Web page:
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Tell Us: Loss of Trees

Do you mourn the loss of trees on the peninsula?

In Sandy's aftermath, the peninsula lost an untold number of trees. To date the town has collected nearly 10,000 tons of debris, a portion of which is stored in a corner of a North Hempstead Beach Park parking lot. Some is being carted upstate and to Pennsylvania, while still more is designated for composting.

Which leads to the question: How do you feel about the loss of trees? Are you relieved that they won't interfere with power lines in the future? Do you mourn their missing presence on our landscape? Tell us in the comments.

Don Jimmer November 30, 2012 at 06:41 PM
I love it, I started a business cutting them up with my friend and we've made thousands!!!!
hank ratner November 30, 2012 at 06:56 PM
I feel MUCH MORE strongly about the loss of life, homes etc.!!
Jason Molinet November 30, 2012 at 07:13 PM
But not a line of work for everyone, right?
Sean Hassett December 01, 2012 at 03:30 PM
It is terrible to see so many stumps where there used to be large old trees. Searingtown Road in particular is now lined with stumps.
Tom O'Rourke December 01, 2012 at 06:31 PM
Searingtown road was a shameful event,not likely caused by hurricane Every tree for a half mile north of 495 was cut by the county I believe, your ride to and from work in spring will never be the same. Those trees wear already belie the power lines after years of agressive pruning. It's a sin and whomever made the decision to cut them down should be fired. Looked like some valuable lumber also, who profited from that I wonder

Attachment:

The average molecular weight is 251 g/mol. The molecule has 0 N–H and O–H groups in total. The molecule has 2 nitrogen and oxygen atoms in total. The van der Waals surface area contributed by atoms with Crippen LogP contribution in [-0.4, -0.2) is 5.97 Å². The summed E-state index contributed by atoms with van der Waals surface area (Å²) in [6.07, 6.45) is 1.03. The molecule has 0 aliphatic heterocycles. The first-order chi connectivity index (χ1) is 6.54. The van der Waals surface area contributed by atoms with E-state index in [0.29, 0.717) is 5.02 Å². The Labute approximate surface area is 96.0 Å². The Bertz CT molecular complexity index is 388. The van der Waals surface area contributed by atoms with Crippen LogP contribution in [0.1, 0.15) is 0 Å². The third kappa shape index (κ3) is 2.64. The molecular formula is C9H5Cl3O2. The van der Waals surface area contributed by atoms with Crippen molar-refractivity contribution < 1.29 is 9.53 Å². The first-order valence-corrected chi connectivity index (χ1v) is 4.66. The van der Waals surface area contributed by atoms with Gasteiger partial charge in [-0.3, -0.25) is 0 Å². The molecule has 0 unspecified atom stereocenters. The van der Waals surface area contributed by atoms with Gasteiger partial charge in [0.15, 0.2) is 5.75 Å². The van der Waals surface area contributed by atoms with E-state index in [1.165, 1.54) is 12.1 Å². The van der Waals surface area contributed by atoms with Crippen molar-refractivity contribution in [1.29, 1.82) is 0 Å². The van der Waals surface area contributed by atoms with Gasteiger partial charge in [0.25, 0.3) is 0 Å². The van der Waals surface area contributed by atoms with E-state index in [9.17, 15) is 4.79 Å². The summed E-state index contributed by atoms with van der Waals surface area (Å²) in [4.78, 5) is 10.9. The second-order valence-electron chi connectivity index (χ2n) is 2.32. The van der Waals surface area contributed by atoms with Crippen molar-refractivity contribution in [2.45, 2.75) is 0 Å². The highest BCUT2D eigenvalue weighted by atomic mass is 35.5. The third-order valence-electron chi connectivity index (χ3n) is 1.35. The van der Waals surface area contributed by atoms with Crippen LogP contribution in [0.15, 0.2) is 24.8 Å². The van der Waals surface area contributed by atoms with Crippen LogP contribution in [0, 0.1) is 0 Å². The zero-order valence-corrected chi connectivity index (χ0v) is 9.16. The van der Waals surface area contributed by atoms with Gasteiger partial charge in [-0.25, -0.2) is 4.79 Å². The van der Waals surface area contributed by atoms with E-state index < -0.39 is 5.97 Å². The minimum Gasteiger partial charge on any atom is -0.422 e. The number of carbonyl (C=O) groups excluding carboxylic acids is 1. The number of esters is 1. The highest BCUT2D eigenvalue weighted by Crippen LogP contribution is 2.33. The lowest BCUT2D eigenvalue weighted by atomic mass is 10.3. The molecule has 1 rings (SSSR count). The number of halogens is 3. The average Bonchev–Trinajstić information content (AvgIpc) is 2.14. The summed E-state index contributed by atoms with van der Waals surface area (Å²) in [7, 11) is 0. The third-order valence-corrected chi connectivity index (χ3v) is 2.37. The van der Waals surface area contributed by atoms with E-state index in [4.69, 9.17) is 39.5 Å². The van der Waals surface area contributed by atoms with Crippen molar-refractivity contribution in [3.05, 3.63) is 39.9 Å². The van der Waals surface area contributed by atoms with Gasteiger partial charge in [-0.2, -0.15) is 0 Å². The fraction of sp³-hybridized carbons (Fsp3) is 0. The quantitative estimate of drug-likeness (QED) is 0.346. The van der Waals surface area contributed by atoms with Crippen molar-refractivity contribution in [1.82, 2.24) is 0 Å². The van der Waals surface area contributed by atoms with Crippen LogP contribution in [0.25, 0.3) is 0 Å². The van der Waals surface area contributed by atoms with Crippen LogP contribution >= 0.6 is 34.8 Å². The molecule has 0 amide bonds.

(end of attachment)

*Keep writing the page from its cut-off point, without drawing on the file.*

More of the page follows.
Tom O'Rourke December 01, 2012 at 06:34 PM
Adina above trees I meant
Tom O'Rourke December 01, 2012 at 06:35 PM
Sorry. Power lines were below tree limbs,please correct if you post. Hoping you are well
Joseph Mirzoeff December 02, 2012 at 03:32 PM
Trees give us beauty in four seasons; they give us wood for construction; they give us paper for intellectual activity; they exchange air with us -- their O2 for our CO2, they reduce global warming; they give us shade in the summer, and fuel in the winter; they prevent erosion; some give us fruit to eat. They ask so little of us, living on mostly sun and rain. Better we bury the LIPA lines than needlessly destroy trees.
Art December 02, 2012 at 06:08 PM
Many of these trees do not belong in a residential neighborhood. How would you like a branch from a neighbors tree weighing several tons over your house? There are trees appropriate for residential neighborhoods and the Town should require permits for certain species of trees on private property whether cultivated, or wild. These "Killer Trees" should be removed, The choice of living safely in a residential neighborhood, or a forest is up to the individual.
George Mulligan December 02, 2012 at 09:53 PM
I agree with Art that many trees pose a danger to houses in residential communities. I had two huge branches fall on my property from neighbors 80 foot oak trees. Fortunately the branches did not hit the house and no one was hurt. I am still waiting for a tree company to remove one oak section that is about fifteen feet long and twelve inches in diameter. It weighs thousands of pounds. I can't force my neighbors to care for their trees, and when they fall on my property I have to pay the cost of removal. Something has to change to make our neighborhoods safer.
Lucy Effron December 06, 2012 at 08:20 PM